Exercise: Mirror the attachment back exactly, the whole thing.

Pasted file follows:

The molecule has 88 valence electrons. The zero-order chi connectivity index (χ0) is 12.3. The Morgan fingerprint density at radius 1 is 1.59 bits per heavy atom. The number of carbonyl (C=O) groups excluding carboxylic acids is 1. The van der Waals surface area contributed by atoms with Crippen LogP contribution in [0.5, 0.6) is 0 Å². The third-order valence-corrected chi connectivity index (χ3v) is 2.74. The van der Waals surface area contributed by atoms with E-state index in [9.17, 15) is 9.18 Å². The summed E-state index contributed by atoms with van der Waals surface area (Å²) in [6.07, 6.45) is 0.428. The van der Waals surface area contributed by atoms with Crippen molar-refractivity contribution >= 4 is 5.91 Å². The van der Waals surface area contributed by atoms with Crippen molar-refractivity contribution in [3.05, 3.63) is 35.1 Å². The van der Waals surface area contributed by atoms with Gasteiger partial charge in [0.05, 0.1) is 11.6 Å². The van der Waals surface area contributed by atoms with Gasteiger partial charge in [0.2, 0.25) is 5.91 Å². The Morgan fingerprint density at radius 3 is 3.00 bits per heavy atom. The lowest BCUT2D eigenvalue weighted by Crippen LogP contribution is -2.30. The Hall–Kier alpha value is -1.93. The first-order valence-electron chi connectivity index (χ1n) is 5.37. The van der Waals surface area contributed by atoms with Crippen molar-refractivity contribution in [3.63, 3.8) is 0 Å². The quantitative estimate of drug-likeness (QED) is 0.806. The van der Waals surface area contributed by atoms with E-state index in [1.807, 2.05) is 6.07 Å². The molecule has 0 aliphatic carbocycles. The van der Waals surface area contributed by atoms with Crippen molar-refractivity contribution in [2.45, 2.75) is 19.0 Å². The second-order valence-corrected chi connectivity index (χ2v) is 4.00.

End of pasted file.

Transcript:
The molecule has 88 valence electrons. The zero-order chi connectivity index (χ0) is 12.3. The Morgan fingerprint density at radius 1 is 1.59 bits per heavy atom. The number of carbonyl (C=O) groups excluding carboxylic acids is 1. The van der Waals surface area contributed by atoms with Crippen LogP contribution in [0.5, 0.6) is 0 Å². The third-order valence-corrected chi connectivity index (χ3v) is 2.74. The van der Waals surface area contributed by atoms with E-state index in [9.17, 15) is 9.18 Å². The summed E-state index contributed by atoms with van der Waals surface area (Å²) in [6.07, 6.45) is 0.428. The van der Waals surface area contributed by atoms with Crippen molar-refractivity contribution >= 4 is 5.91 Å². The van der Waals surface area contributed by atoms with Crippen molar-refractivity contribution in [3.05, 3.63) is 35.1 Å². The van der Waals surface area contributed by atoms with Gasteiger partial charge in [0.05, 0.1) is 11.6 Å². The van der Waals surface area contributed by atoms with Gasteiger partial charge in [0.2, 0.25) is 5.91 Å². The Morgan fingerprint density at radius 3 is 3.00 bits per heavy atom. The lowest BCUT2D eigenvalue weighted by Crippen LogP contribution is -2.30. The Hall–Kier alpha value is -1.93. The first-order valence-electron chi connectivity index (χ1n) is 5.37. The van der Waals surface area contributed by atoms with Crippen molar-refractivity contribution in [3.63, 3.8) is 0 Å². The quantitative estimate of drug-likeness (QED) is 0.806. The van der Waals surface area contributed by atoms with E-state index in [1.807, 2.05) is 6.07 Å². The molecule has 0 aliphatic carbocycles. The van der Waals surface area contributed by atoms with Crippen molar-refractivity contribution in [2.45, 2.75) is 19.0 Å². The second-order valence-corrected chi connectivity index (χ2v) is 4.00.